Twenty-five years ago, when the Big 3 television networks ruled the airwaves, audience measurement firm Nielsen Co. introduced a gizmo called "people meters" that revolutionized the television industry.
Instead of relying solely on the diaries that members of "Nielsen families" filled out by hand, listing the shows that they watched, the device provided a more efficient and accurate way to measure who was watching what shows and when. Diary results were always suspect because procrastinators often waited until the end of the month-long "sweeps" periods, typically November, February and May, to fill out the diaries.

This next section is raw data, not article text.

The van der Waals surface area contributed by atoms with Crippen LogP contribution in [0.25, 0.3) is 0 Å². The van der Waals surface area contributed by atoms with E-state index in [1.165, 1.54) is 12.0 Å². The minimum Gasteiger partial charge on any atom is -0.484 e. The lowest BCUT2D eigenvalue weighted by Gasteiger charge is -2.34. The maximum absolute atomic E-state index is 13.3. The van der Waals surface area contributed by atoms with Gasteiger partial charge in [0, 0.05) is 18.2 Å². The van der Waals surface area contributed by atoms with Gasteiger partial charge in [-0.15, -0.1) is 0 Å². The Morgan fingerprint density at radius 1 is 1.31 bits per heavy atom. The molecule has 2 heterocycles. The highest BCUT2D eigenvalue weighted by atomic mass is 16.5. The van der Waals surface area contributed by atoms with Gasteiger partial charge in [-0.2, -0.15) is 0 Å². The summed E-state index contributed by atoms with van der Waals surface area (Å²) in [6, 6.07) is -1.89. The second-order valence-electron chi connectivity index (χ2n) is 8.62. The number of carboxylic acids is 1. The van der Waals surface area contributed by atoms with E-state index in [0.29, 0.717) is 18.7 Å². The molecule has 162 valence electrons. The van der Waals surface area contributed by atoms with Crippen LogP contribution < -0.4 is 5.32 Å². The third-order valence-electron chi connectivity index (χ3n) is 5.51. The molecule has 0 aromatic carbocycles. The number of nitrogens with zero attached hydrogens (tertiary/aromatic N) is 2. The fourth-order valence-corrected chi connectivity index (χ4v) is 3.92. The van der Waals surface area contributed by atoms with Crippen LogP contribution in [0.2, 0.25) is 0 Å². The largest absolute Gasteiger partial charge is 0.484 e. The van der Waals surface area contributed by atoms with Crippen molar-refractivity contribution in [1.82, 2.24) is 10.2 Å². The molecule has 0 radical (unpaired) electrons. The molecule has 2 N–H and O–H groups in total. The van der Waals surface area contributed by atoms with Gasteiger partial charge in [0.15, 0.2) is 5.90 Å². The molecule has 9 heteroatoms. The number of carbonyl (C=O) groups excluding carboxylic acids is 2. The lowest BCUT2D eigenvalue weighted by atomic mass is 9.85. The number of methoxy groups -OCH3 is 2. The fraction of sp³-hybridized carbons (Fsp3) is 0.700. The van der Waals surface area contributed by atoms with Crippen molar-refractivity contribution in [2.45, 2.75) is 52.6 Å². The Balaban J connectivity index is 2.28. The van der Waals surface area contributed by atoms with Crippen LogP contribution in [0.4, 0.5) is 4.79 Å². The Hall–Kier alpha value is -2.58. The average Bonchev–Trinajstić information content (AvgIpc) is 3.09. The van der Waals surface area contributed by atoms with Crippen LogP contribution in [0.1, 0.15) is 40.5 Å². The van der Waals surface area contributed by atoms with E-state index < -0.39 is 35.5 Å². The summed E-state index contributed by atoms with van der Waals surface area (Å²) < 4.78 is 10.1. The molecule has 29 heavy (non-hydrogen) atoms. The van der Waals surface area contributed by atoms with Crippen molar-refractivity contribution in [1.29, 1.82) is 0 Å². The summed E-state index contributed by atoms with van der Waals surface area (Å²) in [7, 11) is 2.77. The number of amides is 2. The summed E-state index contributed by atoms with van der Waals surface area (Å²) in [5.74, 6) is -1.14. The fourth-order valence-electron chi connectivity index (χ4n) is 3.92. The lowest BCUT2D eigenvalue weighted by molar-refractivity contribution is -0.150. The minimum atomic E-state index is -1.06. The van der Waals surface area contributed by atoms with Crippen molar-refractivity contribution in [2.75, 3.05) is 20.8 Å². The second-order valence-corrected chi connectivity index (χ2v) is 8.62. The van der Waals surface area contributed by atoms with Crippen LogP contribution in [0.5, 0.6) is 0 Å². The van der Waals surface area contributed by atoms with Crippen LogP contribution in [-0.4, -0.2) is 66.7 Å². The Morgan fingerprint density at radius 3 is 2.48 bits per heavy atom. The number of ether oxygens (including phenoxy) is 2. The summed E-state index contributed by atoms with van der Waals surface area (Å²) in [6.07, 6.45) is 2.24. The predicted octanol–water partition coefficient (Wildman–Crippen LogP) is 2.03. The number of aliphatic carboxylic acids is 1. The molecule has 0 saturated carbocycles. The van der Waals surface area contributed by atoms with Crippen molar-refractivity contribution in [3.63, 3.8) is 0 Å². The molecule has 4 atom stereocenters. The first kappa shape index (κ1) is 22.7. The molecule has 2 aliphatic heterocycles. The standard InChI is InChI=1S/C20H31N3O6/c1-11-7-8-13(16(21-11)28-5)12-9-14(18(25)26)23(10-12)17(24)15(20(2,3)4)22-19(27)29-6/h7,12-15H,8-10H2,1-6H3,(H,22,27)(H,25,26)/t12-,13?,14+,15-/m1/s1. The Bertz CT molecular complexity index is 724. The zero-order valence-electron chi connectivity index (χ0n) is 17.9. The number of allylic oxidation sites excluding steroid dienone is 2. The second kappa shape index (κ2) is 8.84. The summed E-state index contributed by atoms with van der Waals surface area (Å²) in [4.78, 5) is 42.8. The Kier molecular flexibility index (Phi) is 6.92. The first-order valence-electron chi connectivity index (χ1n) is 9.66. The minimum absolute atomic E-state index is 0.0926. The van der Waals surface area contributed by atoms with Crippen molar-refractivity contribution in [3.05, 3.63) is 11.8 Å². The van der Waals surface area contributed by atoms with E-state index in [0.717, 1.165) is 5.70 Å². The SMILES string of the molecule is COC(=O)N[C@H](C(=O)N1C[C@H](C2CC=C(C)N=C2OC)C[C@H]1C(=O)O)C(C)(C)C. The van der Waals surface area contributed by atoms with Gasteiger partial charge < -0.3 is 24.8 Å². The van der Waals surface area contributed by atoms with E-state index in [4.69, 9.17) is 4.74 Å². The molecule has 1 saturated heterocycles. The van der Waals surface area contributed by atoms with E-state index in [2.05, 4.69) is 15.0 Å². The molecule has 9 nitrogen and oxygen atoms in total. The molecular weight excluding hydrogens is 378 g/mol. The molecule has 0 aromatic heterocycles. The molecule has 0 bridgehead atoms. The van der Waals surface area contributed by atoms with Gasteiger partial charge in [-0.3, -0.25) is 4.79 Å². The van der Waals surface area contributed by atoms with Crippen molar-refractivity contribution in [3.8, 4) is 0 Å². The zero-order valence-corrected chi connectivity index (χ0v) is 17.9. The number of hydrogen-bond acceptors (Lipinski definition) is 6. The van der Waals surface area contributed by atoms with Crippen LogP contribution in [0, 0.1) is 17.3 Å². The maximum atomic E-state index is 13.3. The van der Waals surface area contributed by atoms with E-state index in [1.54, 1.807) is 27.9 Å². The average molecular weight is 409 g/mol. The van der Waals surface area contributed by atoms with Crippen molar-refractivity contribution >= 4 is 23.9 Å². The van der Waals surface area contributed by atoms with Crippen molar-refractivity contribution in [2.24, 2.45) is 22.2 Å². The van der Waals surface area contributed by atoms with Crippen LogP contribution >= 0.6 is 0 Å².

But with the introduction of people meters into 2,000 homes in 1987, the networks suddenly got overnight ratings results.
The updated measurement technique made the TV business more competitive. It became more difficult for network executives to be patient with shows, allowing promising ones time to gain traction.
The devices also accelerated the trend of advertisers zeroing in on key demographics, such as viewers 18 to 49. Shows that appealed to younger audiences became more valuable than shows that had older-skewing audiences.